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Musicians express dismay at decision to axe BBC Singers

09 March 2023


The BBC Singers outside broadcasting house in London

The BBC Singers outside broadcasting house in London

A PETITION has been launched on the website change.org in an attempt to prevent the announced disbanding of the BBC Singers: the only full-time professional choir in the UK.

The BBC announced the closure on Tuesday, as part of its new strategy for classical music, which, they say, “prioritises quality, agility and impact” and “ensures every pound of licence fee funding works harder for the sector and for our audiences now, and in the future”.

A statement on the BBC website says of the decision: “It is essential that the BBC invests in more broadcast opportunities from a greater range of high-quality ensembles, and therefore the BBC has made the difficult decision to close the BBC Singers (20 posts) and invest resources in a wider pool of choral groups from across the UK. Enhancing and enabling emerging and diverse choirs is also key to engaging a wider and a future audience, so the BBC will establish a new nationwide choral development programme.”

The BBC Singers were founded in 1924. For decades, members provided the musical element, a psalm and two hymns, of the Daily Service. Based at the Maida Vale Studios, the Singers nowadays give free concerts at venues in London, and make regular appearances at festivals around the UK and beyond. Most of their performances are broadcast on Radio 3.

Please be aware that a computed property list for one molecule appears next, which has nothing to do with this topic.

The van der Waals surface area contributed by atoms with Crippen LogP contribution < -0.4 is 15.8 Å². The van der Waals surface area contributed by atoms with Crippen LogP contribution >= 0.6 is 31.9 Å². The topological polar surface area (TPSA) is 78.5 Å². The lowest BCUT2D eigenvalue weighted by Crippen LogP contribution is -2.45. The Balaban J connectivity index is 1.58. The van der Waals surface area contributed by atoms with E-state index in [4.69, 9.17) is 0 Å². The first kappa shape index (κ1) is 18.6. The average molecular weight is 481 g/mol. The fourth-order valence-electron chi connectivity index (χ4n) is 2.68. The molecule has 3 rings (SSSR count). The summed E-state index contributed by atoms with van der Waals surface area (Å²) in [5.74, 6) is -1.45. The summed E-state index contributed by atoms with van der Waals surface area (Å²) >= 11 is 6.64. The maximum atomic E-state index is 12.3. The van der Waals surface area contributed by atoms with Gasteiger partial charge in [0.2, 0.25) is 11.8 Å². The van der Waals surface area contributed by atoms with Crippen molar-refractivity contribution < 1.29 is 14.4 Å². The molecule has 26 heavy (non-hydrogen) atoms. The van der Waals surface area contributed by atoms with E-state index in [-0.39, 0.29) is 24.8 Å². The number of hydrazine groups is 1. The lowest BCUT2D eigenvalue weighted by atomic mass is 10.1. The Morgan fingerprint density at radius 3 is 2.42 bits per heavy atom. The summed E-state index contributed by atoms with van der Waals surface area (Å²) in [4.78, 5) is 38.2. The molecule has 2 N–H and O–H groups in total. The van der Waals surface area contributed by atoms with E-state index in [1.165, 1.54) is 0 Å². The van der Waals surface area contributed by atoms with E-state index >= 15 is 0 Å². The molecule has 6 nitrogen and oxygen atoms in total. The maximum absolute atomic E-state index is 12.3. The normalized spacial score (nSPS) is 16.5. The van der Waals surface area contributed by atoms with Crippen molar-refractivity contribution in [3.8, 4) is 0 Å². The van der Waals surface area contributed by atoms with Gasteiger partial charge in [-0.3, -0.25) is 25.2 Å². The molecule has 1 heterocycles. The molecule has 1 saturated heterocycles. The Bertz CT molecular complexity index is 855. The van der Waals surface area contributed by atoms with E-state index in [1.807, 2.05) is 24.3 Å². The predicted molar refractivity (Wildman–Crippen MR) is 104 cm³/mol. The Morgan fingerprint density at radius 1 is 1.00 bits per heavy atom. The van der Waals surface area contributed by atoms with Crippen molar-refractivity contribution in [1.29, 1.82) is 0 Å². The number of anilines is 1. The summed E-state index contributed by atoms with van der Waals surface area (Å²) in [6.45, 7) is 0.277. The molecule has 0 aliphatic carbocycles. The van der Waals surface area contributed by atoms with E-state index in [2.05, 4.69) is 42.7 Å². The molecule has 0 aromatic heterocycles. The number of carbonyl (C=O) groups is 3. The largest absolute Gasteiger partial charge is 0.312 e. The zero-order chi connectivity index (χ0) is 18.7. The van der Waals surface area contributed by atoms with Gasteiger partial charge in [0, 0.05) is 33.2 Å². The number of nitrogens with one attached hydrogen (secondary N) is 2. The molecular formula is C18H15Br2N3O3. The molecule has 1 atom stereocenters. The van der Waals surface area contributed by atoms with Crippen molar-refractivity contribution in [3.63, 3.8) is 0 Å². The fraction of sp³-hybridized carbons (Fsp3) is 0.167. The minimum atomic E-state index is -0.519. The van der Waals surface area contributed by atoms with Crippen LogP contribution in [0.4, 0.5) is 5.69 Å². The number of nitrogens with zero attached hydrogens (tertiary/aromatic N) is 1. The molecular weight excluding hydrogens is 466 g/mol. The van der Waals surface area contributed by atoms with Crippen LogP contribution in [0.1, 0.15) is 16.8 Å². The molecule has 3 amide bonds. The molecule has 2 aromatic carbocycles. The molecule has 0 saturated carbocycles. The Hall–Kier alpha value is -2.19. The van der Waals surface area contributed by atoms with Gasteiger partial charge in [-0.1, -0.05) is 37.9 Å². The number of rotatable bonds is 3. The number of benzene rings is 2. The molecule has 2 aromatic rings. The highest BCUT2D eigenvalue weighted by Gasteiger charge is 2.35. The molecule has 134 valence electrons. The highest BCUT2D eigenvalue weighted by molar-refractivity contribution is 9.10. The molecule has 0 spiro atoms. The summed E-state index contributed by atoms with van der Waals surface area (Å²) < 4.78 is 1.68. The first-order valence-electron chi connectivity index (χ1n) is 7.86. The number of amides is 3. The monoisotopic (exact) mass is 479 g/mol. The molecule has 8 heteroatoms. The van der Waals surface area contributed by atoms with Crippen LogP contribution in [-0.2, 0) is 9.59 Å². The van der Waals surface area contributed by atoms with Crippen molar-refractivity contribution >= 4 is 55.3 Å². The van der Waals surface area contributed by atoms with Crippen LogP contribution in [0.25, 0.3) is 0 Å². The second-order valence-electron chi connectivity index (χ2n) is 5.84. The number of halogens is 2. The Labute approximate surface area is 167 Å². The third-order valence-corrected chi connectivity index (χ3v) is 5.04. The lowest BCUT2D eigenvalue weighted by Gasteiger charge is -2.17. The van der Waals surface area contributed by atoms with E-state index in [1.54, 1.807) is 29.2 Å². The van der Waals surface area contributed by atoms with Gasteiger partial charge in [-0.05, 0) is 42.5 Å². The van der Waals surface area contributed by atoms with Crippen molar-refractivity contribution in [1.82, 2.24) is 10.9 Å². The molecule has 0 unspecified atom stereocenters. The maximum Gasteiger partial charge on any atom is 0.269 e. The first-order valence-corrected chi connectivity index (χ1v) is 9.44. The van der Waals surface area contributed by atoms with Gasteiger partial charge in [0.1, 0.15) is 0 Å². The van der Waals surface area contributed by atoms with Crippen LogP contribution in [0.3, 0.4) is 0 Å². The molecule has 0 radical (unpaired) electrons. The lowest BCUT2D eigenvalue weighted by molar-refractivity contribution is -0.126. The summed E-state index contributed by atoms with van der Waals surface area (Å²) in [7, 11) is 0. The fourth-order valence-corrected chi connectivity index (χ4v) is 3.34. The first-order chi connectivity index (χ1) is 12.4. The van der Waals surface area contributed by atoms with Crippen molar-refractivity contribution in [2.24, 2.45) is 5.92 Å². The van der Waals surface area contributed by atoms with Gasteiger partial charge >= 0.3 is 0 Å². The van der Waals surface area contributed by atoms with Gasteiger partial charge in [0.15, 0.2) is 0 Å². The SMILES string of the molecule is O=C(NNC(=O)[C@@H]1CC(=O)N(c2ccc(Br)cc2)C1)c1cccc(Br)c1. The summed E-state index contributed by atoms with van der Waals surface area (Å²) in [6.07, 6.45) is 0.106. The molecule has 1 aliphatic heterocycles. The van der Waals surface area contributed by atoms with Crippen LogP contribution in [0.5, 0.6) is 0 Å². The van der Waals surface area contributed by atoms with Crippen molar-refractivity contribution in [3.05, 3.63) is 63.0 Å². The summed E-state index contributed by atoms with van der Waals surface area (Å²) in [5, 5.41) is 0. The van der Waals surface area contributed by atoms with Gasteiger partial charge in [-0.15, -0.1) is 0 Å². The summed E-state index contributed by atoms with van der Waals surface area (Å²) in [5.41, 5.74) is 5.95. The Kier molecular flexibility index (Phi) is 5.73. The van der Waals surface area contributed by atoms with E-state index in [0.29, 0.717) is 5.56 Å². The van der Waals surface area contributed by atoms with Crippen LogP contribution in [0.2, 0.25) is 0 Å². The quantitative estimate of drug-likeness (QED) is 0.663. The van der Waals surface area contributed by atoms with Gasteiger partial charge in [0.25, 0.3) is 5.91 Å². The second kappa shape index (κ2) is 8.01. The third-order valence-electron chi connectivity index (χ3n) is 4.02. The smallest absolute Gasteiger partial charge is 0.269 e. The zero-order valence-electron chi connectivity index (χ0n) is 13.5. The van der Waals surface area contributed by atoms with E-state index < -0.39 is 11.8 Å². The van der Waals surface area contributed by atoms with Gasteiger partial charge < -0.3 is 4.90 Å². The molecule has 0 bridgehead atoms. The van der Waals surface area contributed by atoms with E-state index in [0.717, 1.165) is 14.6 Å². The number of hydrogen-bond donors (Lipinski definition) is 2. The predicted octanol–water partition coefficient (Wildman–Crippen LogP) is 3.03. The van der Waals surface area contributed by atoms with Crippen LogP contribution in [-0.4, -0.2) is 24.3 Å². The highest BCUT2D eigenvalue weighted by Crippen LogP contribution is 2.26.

As well as the job losses, those behind the petition point to the BBC Singers’ history of commissioning new works from contemporary composers, from the BBC Christmas Carol Competition to other commissions from established and promising composers, work that would be lost.

It also points to the outreach work in schools, providing singing days and masterclasses to young singers and conductors from all backgrounds.

Dismay has been expressed on Twitter at the BBC’s decision. The mezzo-soprano Dame Sarah Connolly called it “a tragic day” in the Singers’ centenary year. “Another attack on the arts and opportunities for young singers,” she said.

The composer, conductor, and former King’s Singer Bob Chilcott called the proposal “shameful”. He said: “The BBC Singers is one of the leading advocates of choral music in the world, and their budget probably equals one sport presenter’s salary. The BBC corporate spin on it is beyond belief.”

The King’s Singers posted a message on Twitter: “We’ll absolutely be culturally worse off without them, and that’s to say nothing of the devastation for the skilled singers and staff, for whom this was their livelihood.”

The BBC’s chief content officer, Charlotte Moore, said: “This is the first major review of classical music at the BBC in a generation. This new strategy is bold, ambitious, and good for the sector and for audiences who love classical music. That doesn’t mean that we haven’t had to make some difficult decisions, but equally they are the right ones for the future.

“Great classical music should be available and accessible to everyone, and we’re confident these measures will ensure more people will engage with music, have better access to it, and that we’ll be able to play a greater role in developing and nurturing the musicians and music lovers of tomorrow.”


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